Canon SD790 IS.
I like the SD790 IS. It's a huge improvement over the $50 less expensive SD770 because of the huge LCD screen and much faster operation. The SD790 has a lot more computing horsepower than does the SD770.
If you can afford it, get the SD790. If money matters, consider saving even more money with the Canon SD750. The SD750 lacks IS, but has a huge screen. IS is for people like me who shoot indoors without flash. Most people who shoot on the default auto flash position would never take advantage of IS.
I prefer the SD790 to the $50 more expensive SD890 because of the bigger screen. I don't need the longer zoom of the SD890 as much as I love thelarger screen.
This camera has no 100-year-old style peephole viewer. I use the LCD.
If I needed to buy another compact camera (they come out faster than I can destroy them, so I don't need another one for myself today), I'd get this SD790 and skip the SD770 and SD890. For less money, or if I didn't shoot indoors without flash, I'd look at the SD750.
Box, Canon SD790 IS.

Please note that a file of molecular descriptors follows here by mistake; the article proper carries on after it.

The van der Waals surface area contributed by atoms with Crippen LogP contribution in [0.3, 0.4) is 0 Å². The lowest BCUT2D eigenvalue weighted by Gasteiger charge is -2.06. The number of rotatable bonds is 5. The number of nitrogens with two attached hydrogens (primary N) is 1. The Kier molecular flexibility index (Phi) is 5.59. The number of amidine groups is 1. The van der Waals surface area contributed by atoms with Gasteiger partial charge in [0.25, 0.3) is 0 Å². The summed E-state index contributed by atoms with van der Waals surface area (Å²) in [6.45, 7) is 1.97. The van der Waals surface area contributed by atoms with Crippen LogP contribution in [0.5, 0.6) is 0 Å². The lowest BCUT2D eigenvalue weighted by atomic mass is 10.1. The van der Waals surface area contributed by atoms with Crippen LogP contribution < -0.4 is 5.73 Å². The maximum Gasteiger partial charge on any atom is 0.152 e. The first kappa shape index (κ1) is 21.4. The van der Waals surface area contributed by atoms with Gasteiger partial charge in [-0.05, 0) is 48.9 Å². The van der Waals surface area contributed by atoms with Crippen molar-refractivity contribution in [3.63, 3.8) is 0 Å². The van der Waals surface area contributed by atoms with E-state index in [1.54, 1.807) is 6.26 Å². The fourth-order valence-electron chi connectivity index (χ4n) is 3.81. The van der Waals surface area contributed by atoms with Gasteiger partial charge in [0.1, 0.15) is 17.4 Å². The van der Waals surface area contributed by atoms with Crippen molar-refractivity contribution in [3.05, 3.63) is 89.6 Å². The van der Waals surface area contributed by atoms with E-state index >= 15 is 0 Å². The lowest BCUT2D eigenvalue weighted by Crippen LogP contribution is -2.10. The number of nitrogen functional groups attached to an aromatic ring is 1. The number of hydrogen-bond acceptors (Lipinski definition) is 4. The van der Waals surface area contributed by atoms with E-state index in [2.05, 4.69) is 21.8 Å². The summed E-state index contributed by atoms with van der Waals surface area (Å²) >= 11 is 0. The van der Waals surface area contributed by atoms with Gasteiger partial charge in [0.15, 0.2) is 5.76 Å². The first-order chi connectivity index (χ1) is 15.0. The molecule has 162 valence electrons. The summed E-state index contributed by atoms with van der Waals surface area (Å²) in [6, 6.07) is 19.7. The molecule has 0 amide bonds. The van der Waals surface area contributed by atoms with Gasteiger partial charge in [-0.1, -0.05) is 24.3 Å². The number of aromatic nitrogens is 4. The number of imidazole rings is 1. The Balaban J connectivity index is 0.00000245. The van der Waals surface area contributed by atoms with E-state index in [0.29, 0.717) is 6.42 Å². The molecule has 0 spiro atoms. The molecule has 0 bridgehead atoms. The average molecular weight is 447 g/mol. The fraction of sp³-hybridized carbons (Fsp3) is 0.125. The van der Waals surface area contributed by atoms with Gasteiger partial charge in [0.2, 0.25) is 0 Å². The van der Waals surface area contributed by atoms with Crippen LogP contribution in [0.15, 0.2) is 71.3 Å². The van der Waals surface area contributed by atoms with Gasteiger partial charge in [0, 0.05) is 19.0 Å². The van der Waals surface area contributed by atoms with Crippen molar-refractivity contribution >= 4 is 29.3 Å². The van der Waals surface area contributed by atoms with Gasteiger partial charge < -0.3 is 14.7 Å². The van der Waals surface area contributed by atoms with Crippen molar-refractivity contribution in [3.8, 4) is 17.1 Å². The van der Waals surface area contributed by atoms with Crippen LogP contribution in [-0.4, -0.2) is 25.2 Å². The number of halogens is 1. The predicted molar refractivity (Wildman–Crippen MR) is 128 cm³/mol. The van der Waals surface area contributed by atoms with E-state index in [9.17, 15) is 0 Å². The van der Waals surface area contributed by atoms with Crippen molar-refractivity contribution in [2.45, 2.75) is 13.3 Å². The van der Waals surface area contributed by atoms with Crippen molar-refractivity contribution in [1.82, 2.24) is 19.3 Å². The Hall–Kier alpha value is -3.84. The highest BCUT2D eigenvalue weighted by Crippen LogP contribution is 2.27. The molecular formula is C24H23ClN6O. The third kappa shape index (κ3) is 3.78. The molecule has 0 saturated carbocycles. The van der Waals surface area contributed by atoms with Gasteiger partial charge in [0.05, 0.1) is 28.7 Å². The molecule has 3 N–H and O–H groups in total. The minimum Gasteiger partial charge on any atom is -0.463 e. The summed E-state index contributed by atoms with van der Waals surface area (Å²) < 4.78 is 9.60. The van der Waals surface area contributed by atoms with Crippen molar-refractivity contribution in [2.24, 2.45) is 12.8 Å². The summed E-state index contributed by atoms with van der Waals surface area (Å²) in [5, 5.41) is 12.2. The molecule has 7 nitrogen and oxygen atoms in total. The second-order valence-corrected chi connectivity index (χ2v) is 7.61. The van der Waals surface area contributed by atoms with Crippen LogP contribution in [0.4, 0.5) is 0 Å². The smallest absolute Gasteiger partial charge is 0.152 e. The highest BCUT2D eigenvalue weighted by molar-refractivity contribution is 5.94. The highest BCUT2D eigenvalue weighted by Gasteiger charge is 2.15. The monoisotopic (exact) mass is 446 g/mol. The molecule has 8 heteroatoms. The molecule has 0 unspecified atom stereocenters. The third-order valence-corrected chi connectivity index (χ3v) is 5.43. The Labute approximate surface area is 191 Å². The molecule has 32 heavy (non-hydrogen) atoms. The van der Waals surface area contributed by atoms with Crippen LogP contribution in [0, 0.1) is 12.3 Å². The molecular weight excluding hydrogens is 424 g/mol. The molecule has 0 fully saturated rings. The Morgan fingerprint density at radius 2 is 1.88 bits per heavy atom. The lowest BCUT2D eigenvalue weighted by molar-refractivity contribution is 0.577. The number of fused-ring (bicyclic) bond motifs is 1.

Hint 1: 10MP is too much resolution for almost everything people shoot with compact cameras. 10MP takes up too much needless space on hard drives. I shoot the SD790 turned down to 6MP (2,816 x 2,112 pixels), and to NORMAL (staircase icon), not the default 10 MP and FINE (quart-circle icon) when I shoot it. This is still plenty of pixels for great 12x18" enlargements.
Hint 2: For vivid colors, I set the VIVID mode. To get into it as well as most of the settings photographers need, you have to get the SD790 into its manual mode. You do that by:
1.) Set the top slide switch to the red camera icon.
2.) Rotate the big back ring clockwise to the icon of the camera with an "M."
3.) Press FUNC. SET and click down two to OFF.
4.) Click one to the right to V - VIVID
5.) Press FUNC SET again to set it.
I also set the PRINT button for immediate access to exposure compensation (the control that makes the picture darker or lighter). To do this,
1.) Be in a picture-taking (not play) mode.
2.) In the red camera menu, click one up to "SET ~ BUTTON."
3.) Set to taste. I set to Exp. COmp (+/-).
Note that you also can set this button to CUSTOM WB. If you do this, one tap of the print button is all you need to do to measure and set a custom gray-card WB to anything at which the camera is pointed. This is a very useful feature which is much easier than doing thins on any Nikon DSLR, and worlds easier than on any Canon DSLR. This unfortunately shows us that the DSLR and Powershot people probably don't go out for sake together: each group has much they could learn from the other.
Any questions? From the USA, Canon has excellent support. Phone them at (800) OK-CANON with any questions about how to use your camera.
If you find this as helpful as a book you might have had to buy or a workshop you may have had to take, feel free to help me continue helping everyone.
Thanks for reading!